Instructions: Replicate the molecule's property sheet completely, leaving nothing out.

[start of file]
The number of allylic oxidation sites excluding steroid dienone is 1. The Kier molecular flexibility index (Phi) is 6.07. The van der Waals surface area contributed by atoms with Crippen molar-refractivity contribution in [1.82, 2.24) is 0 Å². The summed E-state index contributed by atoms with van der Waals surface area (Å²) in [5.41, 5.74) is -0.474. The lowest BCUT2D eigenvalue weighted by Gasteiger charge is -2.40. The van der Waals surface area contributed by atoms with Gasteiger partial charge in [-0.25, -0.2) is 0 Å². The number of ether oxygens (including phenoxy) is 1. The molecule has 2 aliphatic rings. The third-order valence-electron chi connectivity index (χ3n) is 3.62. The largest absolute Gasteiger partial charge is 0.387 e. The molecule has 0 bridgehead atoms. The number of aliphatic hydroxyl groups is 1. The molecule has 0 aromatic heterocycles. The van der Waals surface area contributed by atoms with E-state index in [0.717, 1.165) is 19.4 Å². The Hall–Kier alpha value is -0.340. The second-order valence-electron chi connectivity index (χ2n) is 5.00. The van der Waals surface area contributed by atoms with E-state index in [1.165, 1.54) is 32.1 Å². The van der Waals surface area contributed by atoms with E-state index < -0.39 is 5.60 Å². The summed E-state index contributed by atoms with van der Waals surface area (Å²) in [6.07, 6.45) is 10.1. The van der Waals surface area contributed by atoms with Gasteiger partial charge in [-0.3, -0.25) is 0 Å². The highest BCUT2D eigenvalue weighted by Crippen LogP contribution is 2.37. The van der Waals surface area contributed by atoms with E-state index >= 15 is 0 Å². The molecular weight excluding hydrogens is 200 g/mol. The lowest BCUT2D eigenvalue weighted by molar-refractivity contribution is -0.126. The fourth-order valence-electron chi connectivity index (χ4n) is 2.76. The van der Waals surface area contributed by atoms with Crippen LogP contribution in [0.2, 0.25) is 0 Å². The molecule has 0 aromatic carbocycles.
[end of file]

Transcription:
The number of allylic oxidation sites excluding steroid dienone is 1. The Kier molecular flexibility index (Phi) is 6.07. The van der Waals surface area contributed by atoms with Crippen molar-refractivity contribution in [1.82, 2.24) is 0 Å². The summed E-state index contributed by atoms with van der Waals surface area (Å²) in [5.41, 5.74) is -0.474. The lowest BCUT2D eigenvalue weighted by Gasteiger charge is -2.40. The van der Waals surface area contributed by atoms with Gasteiger partial charge in [-0.25, -0.2) is 0 Å². The number of ether oxygens (including phenoxy) is 1. The molecule has 2 aliphatic rings. The third-order valence-electron chi connectivity index (χ3n) is 3.62. The largest absolute Gasteiger partial charge is 0.387 e. The molecule has 0 bridgehead atoms. The number of aliphatic hydroxyl groups is 1. The molecule has 0 aromatic heterocycles. The van der Waals surface area contributed by atoms with E-state index in [0.717, 1.165) is 19.4 Å². The Hall–Kier alpha value is -0.340. The second-order valence-electron chi connectivity index (χ2n) is 5.00. The van der Waals surface area contributed by atoms with E-state index in [1.165, 1.54) is 32.1 Å². The van der Waals surface area contributed by atoms with E-state index < -0.39 is 5.60 Å². The summed E-state index contributed by atoms with van der Waals surface area (Å²) in [6.07, 6.45) is 10.1. The van der Waals surface area contributed by atoms with Gasteiger partial charge in [-0.3, -0.25) is 0 Å². The highest BCUT2D eigenvalue weighted by Crippen LogP contribution is 2.37. The van der Waals surface area contributed by atoms with E-state index >= 15 is 0 Å². The molecular weight excluding hydrogens is 200 g/mol. The lowest BCUT2D eigenvalue weighted by molar-refractivity contribution is -0.126. The fourth-order valence-electron chi connectivity index (χ4n) is 2.76. The van der Waals surface area contributed by atoms with Crippen LogP contribution in [0.2, 0.25) is 0 Å². The molecule has 0 aromatic carbocycles.